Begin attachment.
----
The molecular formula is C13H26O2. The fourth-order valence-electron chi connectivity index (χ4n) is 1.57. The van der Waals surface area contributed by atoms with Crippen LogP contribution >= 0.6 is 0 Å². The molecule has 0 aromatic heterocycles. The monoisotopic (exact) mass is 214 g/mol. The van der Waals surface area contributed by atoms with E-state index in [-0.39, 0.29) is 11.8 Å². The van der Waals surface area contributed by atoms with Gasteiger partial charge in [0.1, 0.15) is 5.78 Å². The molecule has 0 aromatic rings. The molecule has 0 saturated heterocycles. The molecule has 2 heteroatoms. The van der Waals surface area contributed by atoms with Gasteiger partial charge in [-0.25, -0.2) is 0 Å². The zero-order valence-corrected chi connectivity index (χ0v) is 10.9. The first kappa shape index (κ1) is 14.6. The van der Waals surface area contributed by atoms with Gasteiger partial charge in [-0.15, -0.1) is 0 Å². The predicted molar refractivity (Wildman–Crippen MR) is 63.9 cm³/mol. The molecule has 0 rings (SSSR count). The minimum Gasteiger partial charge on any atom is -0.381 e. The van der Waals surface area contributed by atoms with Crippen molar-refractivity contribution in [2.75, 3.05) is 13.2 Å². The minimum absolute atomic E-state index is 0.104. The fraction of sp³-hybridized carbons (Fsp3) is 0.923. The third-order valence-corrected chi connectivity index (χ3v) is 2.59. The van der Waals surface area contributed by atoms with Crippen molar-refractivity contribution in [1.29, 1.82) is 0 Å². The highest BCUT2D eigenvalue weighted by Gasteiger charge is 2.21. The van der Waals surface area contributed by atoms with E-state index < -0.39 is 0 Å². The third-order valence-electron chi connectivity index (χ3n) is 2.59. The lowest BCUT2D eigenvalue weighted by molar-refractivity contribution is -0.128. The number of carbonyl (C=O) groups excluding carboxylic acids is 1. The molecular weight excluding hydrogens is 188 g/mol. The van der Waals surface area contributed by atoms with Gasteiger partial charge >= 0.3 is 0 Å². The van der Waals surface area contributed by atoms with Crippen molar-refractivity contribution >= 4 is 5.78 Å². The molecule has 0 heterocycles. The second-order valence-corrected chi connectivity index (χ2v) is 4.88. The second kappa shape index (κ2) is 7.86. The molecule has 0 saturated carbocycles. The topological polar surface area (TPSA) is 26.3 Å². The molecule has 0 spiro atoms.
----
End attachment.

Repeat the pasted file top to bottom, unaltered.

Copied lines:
The molecular formula is C13H26O2. The fourth-order valence-electron chi connectivity index (χ4n) is 1.57. The van der Waals surface area contributed by atoms with Crippen LogP contribution >= 0.6 is 0 Å². The molecule has 0 aromatic heterocycles. The monoisotopic (exact) mass is 214 g/mol. The van der Waals surface area contributed by atoms with E-state index in [-0.39, 0.29) is 11.8 Å². The van der Waals surface area contributed by atoms with Gasteiger partial charge in [0.1, 0.15) is 5.78 Å². The molecule has 0 aromatic rings. The molecule has 0 saturated heterocycles. The molecule has 2 heteroatoms. The van der Waals surface area contributed by atoms with Gasteiger partial charge in [-0.25, -0.2) is 0 Å². The zero-order valence-corrected chi connectivity index (χ0v) is 10.9. The first kappa shape index (κ1) is 14.6. The van der Waals surface area contributed by atoms with Gasteiger partial charge in [-0.15, -0.1) is 0 Å². The predicted molar refractivity (Wildman–Crippen MR) is 63.9 cm³/mol. The molecule has 0 rings (SSSR count). The minimum Gasteiger partial charge on any atom is -0.381 e. The van der Waals surface area contributed by atoms with Crippen molar-refractivity contribution in [2.75, 3.05) is 13.2 Å². The minimum absolute atomic E-state index is 0.104. The fraction of sp³-hybridized carbons (Fsp3) is 0.923. The third-order valence-corrected chi connectivity index (χ3v) is 2.59. The van der Waals surface area contributed by atoms with Crippen molar-refractivity contribution in [1.29, 1.82) is 0 Å². The highest BCUT2D eigenvalue weighted by Gasteiger charge is 2.21. The van der Waals surface area contributed by atoms with E-state index < -0.39 is 0 Å². The third-order valence-electron chi connectivity index (χ3n) is 2.59. The lowest BCUT2D eigenvalue weighted by molar-refractivity contribution is -0.128. The number of carbonyl (C=O) groups excluding carboxylic acids is 1. The molecular weight excluding hydrogens is 188 g/mol. The van der Waals surface area contributed by atoms with Gasteiger partial charge >= 0.3 is 0 Å². The van der Waals surface area contributed by atoms with Crippen molar-refractivity contribution >= 4 is 5.78 Å². The molecule has 0 heterocycles. The second-order valence-corrected chi connectivity index (χ2v) is 4.88. The second kappa shape index (κ2) is 7.86. The molecule has 0 saturated carbocycles. The topological polar surface area (TPSA) is 26.3 Å². The molecule has 0 spiro atoms.